It is easy for freight forwarders to assume that they will not be held responsible for damage issues if they are not physically handling a particular batch of freight. However, this is a mistaken assumption. Damage liability can be applied to any forwarder whose name is on the bill of lading. In addition, forwarders who keep freight on store in their offices, even for short periods of time, may be implicated in damage cases. For this reason, domestic freight forwarder liability insurance is important for anyone operating a warehouse.
Who Is Covered
Domestic freight forwarder liability offers broad coverage for professionals involved in temporary freight storage. Domestic forwarders, indirect air carriers and non-vessel operating common carriers (NVOCC) are all covered by these plans. Each of these freight handling roles involves a limited degree of legal liability for handling. Domestic forwarders, for example, issue bills of lading when they deal with a shipment. This documentation can be used to implicate the forwarder in damage cases, even if the forwarder did not physically handle the freight.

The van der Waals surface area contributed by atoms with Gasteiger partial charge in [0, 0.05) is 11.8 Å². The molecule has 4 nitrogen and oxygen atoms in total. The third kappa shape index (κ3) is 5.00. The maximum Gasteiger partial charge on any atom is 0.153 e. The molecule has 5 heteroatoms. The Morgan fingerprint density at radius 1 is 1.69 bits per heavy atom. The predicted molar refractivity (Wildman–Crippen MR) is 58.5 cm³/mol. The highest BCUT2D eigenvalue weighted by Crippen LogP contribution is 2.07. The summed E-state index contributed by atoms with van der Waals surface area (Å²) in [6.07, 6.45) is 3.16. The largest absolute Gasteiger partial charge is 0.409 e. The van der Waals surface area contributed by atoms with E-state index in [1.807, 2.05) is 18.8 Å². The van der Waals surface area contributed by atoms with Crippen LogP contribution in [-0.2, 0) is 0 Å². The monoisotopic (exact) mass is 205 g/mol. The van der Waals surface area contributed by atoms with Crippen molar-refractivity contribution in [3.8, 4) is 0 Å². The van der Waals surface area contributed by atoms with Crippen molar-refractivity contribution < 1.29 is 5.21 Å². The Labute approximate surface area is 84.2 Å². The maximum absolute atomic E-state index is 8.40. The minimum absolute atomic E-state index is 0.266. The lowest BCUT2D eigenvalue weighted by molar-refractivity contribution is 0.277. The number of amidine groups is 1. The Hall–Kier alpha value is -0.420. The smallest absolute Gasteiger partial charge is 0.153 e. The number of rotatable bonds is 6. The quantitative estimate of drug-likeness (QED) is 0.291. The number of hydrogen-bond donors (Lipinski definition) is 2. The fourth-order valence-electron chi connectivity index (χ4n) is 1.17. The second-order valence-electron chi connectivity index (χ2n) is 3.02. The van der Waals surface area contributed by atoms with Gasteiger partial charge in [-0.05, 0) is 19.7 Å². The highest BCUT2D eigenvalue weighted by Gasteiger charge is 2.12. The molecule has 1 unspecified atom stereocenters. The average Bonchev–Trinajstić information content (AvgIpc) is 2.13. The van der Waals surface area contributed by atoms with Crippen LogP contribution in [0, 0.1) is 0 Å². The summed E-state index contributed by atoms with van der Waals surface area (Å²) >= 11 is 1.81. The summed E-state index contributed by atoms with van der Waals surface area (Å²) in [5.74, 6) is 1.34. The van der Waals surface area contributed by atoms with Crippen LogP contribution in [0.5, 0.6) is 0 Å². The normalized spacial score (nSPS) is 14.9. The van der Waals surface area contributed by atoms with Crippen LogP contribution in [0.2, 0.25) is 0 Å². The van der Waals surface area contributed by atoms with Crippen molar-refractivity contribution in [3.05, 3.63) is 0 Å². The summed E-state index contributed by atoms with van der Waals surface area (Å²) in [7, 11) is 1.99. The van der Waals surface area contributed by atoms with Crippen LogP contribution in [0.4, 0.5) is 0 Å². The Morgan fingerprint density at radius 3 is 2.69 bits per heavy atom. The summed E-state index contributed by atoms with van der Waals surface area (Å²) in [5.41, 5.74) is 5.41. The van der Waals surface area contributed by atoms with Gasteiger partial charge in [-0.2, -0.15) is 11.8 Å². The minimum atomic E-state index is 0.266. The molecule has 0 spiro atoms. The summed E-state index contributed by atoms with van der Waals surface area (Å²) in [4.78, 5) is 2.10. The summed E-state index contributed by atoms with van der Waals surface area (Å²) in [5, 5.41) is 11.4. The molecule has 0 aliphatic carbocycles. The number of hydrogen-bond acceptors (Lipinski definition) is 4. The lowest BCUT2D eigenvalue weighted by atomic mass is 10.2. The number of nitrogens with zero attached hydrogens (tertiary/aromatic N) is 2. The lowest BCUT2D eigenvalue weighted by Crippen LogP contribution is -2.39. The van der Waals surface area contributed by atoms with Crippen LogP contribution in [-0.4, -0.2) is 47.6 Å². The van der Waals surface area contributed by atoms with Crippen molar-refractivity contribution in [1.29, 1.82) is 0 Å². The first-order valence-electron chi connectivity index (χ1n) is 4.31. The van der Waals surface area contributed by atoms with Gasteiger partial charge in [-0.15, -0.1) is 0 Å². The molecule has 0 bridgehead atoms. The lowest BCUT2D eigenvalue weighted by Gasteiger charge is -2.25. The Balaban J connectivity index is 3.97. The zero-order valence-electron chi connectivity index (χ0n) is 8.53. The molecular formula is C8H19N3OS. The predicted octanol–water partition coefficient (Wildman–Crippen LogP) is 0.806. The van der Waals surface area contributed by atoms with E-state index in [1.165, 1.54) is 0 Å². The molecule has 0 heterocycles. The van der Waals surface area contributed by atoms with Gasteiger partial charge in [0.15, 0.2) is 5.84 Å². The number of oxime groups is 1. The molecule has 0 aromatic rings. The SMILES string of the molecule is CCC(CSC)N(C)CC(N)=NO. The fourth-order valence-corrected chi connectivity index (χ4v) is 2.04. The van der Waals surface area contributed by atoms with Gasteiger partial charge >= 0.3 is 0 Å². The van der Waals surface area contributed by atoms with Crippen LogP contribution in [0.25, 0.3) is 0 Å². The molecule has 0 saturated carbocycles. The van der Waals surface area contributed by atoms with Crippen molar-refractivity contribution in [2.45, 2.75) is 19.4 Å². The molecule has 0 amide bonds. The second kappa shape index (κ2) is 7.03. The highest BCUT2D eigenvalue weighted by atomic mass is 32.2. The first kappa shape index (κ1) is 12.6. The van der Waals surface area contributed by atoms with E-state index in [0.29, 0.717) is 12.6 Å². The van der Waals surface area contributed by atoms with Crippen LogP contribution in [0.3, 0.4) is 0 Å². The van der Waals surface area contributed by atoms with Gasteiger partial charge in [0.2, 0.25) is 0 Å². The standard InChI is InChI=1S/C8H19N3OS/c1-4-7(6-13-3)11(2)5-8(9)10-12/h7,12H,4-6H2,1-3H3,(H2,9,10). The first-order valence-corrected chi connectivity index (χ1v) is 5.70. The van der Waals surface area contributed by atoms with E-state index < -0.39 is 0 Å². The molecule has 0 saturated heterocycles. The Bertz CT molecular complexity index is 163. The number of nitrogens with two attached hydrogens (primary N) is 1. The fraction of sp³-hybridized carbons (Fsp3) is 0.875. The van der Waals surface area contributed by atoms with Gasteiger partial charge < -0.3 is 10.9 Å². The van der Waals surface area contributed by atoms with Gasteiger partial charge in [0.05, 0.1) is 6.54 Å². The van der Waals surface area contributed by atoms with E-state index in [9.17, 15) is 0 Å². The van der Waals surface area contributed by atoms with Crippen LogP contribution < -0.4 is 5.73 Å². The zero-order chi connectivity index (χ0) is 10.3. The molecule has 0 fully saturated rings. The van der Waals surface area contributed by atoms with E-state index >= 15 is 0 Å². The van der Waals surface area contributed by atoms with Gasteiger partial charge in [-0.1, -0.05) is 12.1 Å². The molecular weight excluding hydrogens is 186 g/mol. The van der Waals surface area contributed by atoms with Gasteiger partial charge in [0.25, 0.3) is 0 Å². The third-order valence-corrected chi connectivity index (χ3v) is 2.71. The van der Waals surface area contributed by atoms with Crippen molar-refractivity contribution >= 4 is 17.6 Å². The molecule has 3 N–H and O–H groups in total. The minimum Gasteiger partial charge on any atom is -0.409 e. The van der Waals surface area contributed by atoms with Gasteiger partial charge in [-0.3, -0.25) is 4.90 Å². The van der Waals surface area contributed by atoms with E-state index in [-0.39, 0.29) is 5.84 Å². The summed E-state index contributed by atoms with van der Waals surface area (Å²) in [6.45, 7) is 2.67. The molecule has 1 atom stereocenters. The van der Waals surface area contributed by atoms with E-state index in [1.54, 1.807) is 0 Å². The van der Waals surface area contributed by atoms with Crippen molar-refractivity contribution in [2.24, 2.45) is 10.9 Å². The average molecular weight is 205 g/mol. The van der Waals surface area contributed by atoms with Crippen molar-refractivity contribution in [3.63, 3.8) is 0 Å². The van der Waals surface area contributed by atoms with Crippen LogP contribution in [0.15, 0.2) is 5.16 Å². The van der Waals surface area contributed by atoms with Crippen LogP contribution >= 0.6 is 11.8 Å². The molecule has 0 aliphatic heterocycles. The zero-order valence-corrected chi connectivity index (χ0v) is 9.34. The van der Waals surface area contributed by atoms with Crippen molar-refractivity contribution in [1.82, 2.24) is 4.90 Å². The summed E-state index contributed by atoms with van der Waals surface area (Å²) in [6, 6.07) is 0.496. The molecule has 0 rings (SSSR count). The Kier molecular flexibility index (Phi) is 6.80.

Keeping Things Moving
Lawsuits and their financial repercussions can be particularly harmful for freight handlers. Fortunately, domestic freight forwarder liability can protect professionals from the exorbitant costs of a lawsuit. These coverage plans are specially designed for supply chain professionals and can be further tailored to suit the particular requirements of a given situation.